Pushing the Message

First off, I love Chimamanda Ngozi Adichie. The books I have read by her, so far, have had a huge influence on the way I think about feminism and intersectionality. On top of that, she writes with such a powerful voice and makes the imagery she describes, jump off the page. I always looking forward to reading her work.

This reading ultimately made me think about growing up in my home and all the many gender charged situations that took place. After my parent’s divorce (I was six at the time), my uncle moved in. My mother couldn’t have possibly paid for the rent on her own—she was only a sewing operator at a factory. My uncle on the hand, was a barber and made significantly more than my mother would ever make. For eleven years, my mother, my brother and I lived in a two bedroom apartment with my uncle. Throughout those years it was obvious that everyone had specific roles to fulfill. Aside from her job, my mother also had to do the cleaning, cooking, laundry, grocery shopping and any other errand that involved our home. My uncle on the other hand, worked and alleviated some of the financial stress. What my brother and I ended up learning was there was a distinction between man and woman.

I learned to be docile, obedient and quiet. My brother learned that it was okay for him to be a little more aggressive, disobedient and louder in some cases.  Saturday mornings I woke up early to help my mother clean the house. He got to sleep in. I didn’t get to be outside at certain times at night. He got to stay out much later (mind you, he is also three years younger than I am). I get asked if I know how to cook. He doesn’t. I am told why I don’t smile more. He doesn’t.

And the list goes on…

I think one of the major reasons why I decided to become a Women’s Studies major, and not anything else, was because I felt so suffocated, miserable and angry by these ideologies of gender. I needed the discourse not only to better understand gender inequality, but also began to deconstruct these constraining ideologies that I grew up with—slowly I began to see that I was capable of so much more than was “assigned” for me. It’s obviously easier said than done, because it is so engrained in our minds and the systems in place is rigid. But it’s a start.

Adichie makes it clear in We Should All Be Feminist, that it’s hard to be our authentic self in this time and age—but that’s only because we are making harder than it needs to be. We are limiting boys and girls, by placing them into fixed categories of masculinity and femininity. This stunts their growth as human beings. It prevents them from flourishing into strong intelligent, sensitive, emotional, creative, loving, compassionate, respectful people. I’m so sick and tired of hearing boys be told to not cry or feel. I’m so sick and tired of hearing girls be told to not be aggressive or opinionated. And this is why Adichie believes we should all be feminist—it affects everyone in a particular way.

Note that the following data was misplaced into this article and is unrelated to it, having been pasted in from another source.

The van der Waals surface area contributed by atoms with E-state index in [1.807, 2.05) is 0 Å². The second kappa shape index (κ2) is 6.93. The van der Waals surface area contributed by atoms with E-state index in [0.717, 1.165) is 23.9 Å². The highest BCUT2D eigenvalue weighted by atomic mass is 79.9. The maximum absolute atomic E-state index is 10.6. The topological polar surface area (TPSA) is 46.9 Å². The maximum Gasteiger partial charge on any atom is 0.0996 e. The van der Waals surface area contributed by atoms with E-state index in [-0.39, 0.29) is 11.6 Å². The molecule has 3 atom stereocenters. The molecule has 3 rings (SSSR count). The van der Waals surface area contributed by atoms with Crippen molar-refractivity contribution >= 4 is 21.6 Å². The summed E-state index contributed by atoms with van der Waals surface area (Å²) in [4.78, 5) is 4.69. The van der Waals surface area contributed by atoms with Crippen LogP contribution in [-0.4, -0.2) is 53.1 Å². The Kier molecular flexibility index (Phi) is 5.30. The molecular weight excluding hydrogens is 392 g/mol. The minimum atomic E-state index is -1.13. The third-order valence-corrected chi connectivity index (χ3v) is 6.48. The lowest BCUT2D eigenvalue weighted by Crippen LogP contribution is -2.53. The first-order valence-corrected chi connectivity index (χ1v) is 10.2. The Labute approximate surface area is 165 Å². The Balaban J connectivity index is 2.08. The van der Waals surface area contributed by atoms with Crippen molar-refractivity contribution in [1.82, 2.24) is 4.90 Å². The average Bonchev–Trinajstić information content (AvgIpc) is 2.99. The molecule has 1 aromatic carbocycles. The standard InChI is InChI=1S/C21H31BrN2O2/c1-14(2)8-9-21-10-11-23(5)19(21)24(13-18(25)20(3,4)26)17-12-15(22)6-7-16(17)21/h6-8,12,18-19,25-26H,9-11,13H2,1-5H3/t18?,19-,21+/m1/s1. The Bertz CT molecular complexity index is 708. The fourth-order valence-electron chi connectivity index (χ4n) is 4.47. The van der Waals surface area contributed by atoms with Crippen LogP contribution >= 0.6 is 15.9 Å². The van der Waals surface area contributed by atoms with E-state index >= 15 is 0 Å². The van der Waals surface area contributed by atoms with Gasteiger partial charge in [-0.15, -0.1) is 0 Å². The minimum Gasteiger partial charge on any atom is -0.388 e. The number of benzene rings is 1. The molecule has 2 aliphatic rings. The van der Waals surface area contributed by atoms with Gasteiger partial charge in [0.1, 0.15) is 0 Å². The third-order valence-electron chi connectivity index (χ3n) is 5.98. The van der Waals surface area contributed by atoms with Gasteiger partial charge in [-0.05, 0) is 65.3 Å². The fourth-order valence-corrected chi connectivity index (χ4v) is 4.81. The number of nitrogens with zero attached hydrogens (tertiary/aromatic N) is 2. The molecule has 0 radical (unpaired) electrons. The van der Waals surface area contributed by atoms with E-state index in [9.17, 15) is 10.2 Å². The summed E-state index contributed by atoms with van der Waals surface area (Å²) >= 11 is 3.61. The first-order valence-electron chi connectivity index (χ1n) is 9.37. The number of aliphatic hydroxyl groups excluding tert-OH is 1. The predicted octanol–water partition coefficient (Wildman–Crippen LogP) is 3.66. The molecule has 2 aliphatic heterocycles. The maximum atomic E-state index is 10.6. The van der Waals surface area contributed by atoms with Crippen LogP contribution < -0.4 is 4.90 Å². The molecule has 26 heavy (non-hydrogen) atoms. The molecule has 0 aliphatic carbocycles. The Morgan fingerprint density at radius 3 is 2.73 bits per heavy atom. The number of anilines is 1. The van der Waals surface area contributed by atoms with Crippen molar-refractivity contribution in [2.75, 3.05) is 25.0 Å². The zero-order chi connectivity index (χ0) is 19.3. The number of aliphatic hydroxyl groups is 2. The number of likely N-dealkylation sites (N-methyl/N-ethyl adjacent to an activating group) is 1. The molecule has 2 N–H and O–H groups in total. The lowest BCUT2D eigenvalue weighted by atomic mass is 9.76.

Although we haven’t talk about this book in class yet, I wanted to lay out my thought and then come back to them and hopefully expand on this. We were, however, about to able to her voice on Beyonce’s track, FLAWLESS. I’ve heard many many many times about how Beyoncé is not really a “feminist.” Maybe because of her lyrics or the way she is visibility portrayed in the media. I think for young black girls, especially, they look at Beyoncé as a role and want to become like her because she is “accepted” as black woman in Hollywood.  But this is perplexing, because she is an exception and there is, to a certain extent, an influence by the mainstream culture.

I personally thought the same thing that maybe Beyoncé wasn’t a true feminist, until someone in class had mentioned that in one way or another, she is.  Beyoncé is able to deliver Adichie’s message to the masses with her platform. With this song people become more curious about ideologies of feminism and in turn, may do more research on the subject. Beyoncé has used her position of power to get this message across and talk about these issues more publicly. Being a feminist takes many forms and I see it more and more every day.

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One thought on “Pushing the Message

  1. I have to say that I go back and forth with Beyonce and a feminist identity. But I have decided that if Beyonce says she is feminist, then I will respect that. Her feminism may not look like mine but only she can make that identification. Her politics certainly support that identification. If you were to ask me which Beyonce song I felt was the most feminist (whatever that means!), I would have to say “If I were a boy.”

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